You always know what to expect – especially when reading romance novels – until suddenly you don’t. Kinda like life: it just happens. It’s messy and funny and absurd and surreal but never, not for one second, can you ever really be sure of what’s going to happen next.
Our heroine, Parker, has to move home after a two year peacing-out which happened after her sister’s wedding. The same sister – twin sister, no less – who Parker caught doing the dirty with Parker’s boyfriend and who ended up marrying said boyfriend. Suffice it to say, Parker is a wee bit bitter and absolutely LOATHES cheaters. Can’t get into too much detail after that but holy roller-coaster, Batman.
Patty: The unabashed HUMANITY of the characters. Phenomenal pacing and one motherfucker of a plot twist you NEVER see coming.
Katie: The secondary relationships. The heroine’s relationship with her sister is exactly right. It functions as a plot device and the interaction between the two is spot on.
She also does an excellent job of exploring the difference between love and desire, and how they don’t necessarily have to both be present to exist.
Oh, and a dog. The dog is a plot driver, but is also a charmer. He could sleep in my bed anytime.
Patty: I also loved that there was no beating around the bush, no bullshit. Every character spoke without pretense to the point of coarse bluntness about whatever they were thinking/feeling.
Patty: Weirdly, the story’s theme. I almost didn’t pick this one up because infidelity is just not my cup of tea for a purported love story. Much like the heroine, I don’t do ‘shades of gray’ when it comes to marriage vows.
Katie: #truth. I was like, Patty. SRSLY? They’re CHEATERS. Ms Jewel is a gifted writer, though, because I honestly didn’t care. Which is a first.
Patty: One tiny niggle was a fallback romance trope. Won’t say what it is but it’s along the lines of every hero having washboard abs or driving some ridiculously expensive car. It didn’t take away from the story, it was more of an “OF COURSE he does…” thing.
Katie: Everyone in this was suffering from an extreme case of Friends syndrome. And by that I mean everyone was able to support themselves beyond what was reasonable. Except for maybe the female lead, but even she stumbles into ridiculously well paying jobs and lives in a home she inherited.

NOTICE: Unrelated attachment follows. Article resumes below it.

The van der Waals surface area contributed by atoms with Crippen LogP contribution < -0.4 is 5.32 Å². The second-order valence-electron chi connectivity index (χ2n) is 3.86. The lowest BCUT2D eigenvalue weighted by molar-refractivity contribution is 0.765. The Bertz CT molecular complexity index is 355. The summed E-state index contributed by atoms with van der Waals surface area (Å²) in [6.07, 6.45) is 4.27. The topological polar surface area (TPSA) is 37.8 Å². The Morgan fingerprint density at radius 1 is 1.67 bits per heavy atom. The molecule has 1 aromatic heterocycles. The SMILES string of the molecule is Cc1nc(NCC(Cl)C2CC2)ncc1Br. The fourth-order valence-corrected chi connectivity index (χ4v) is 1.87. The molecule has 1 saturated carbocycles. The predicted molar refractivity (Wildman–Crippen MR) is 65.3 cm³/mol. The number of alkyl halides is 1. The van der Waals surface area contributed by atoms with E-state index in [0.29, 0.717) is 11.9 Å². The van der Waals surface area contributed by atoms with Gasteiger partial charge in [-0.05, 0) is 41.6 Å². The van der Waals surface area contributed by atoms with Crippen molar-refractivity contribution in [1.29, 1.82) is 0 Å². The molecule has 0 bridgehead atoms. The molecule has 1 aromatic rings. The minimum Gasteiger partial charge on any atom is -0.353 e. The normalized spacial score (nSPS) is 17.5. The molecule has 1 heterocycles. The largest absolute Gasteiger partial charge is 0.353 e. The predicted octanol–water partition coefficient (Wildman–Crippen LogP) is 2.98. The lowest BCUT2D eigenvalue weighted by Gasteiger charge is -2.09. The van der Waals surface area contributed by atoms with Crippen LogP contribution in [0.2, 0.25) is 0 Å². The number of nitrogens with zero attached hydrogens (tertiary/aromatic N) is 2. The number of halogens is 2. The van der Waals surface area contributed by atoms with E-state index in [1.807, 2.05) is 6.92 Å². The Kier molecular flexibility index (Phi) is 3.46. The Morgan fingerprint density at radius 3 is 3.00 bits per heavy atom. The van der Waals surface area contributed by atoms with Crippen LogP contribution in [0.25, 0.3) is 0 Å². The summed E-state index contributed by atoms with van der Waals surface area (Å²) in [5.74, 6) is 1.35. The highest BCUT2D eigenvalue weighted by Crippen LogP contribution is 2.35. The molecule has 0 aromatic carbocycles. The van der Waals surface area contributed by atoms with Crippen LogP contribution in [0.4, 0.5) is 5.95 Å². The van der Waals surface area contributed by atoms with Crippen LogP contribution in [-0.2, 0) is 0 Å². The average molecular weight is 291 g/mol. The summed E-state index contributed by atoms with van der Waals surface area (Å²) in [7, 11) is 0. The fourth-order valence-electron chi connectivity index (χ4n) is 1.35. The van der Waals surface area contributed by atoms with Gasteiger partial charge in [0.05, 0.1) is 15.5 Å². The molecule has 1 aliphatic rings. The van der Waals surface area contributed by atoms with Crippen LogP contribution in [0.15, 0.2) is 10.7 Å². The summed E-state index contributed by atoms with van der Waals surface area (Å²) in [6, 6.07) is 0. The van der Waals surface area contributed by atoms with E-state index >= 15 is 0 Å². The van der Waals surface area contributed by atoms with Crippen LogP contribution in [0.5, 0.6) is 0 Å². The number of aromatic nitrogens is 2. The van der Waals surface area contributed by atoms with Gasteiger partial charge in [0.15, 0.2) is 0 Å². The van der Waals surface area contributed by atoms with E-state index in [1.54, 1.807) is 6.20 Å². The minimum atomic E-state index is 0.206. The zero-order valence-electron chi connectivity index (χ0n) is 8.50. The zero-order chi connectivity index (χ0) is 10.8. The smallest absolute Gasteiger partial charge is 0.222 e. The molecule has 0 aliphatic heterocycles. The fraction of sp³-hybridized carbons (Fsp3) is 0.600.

Patty: So we agree that love and desire are different, but is one any more valid than the other? I mean, both can render someone incapable of making rational decisions.
Katie: I’ve typed at least three responses here and haven’t liked any of them. It’s a brain / body thing. They’re not always on the same page without a little effort, and not everyone is willing to put that in. There is a perfect example in the book of out going both ways. One couple works it out, the other does not.
Patty: Is there ever a good enough excuse or reason to cheat? Does there need to be?
Katie: Before this book, I would have said no. Without exception. No good reason. Now? Like the heroine, I’m realizing things are not always so cut and dried.
Katy: We have a meet cute involving a dog. Then things get sexy and funny and existential and complicated, and that is before the plot twist that made me sit up straight in bed and yell out “HOLY SHIT!” about five seconds before I sent an all caps message to Patty.
Patty: It’s a doozy. I re-read and then read ahead to make sure it wasn’t some fucked up dream sequence.
Katie: Y’ALL. READ THIS. EVEN IF YOU DON’T LIKE CHEATERS IN ROMANCE. TRUST ME. Let me put it this way: I messaged Patty in all caps at 3 a.m. Yes. I’ve said it at least twice now. READ. IT.